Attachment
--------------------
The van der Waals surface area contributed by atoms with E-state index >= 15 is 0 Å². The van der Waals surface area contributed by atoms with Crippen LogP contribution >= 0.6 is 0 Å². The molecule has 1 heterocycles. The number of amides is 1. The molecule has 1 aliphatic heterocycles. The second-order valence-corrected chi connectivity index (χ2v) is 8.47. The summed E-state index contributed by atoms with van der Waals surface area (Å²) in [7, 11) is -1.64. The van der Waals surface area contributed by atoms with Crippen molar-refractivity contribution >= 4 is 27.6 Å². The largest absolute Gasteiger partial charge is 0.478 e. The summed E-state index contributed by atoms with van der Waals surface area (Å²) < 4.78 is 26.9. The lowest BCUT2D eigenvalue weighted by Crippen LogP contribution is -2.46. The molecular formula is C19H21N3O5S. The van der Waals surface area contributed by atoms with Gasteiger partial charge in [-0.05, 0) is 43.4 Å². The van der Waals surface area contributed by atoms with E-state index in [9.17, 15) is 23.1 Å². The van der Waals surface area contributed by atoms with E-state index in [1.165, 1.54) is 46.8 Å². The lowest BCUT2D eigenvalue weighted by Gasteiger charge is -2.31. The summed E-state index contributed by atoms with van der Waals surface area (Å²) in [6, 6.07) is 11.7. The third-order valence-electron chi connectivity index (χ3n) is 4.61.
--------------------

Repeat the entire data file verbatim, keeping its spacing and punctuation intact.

The van der Waals surface area contributed by atoms with E-state index >= 15 is 0 Å². The van der Waals surface area contributed by atoms with Crippen LogP contribution >= 0.6 is 0 Å². The molecule has 1 heterocycles. The number of amides is 1. The molecule has 1 aliphatic heterocycles. The second-order valence-corrected chi connectivity index (χ2v) is 8.47. The summed E-state index contributed by atoms with van der Waals surface area (Å²) in [7, 11) is -1.64. The van der Waals surface area contributed by atoms with Crippen molar-refractivity contribution >= 4 is 27.6 Å². The largest absolute Gasteiger partial charge is 0.478 e. The summed E-state index contributed by atoms with van der Waals surface area (Å²) < 4.78 is 26.9. The lowest BCUT2D eigenvalue weighted by Crippen LogP contribution is -2.46. The molecular formula is C19H21N3O5S. The van der Waals surface area contributed by atoms with Gasteiger partial charge in [-0.05, 0) is 43.4 Å². The van der Waals surface area contributed by atoms with E-state index in [9.17, 15) is 23.1 Å². The van der Waals surface area contributed by atoms with E-state index in [1.165, 1.54) is 46.8 Å². The lowest BCUT2D eigenvalue weighted by Gasteiger charge is -2.31. The summed E-state index contributed by atoms with van der Waals surface area (Å²) in [6, 6.07) is 11.7. The third-order valence-electron chi connectivity index (χ3n) is 4.61.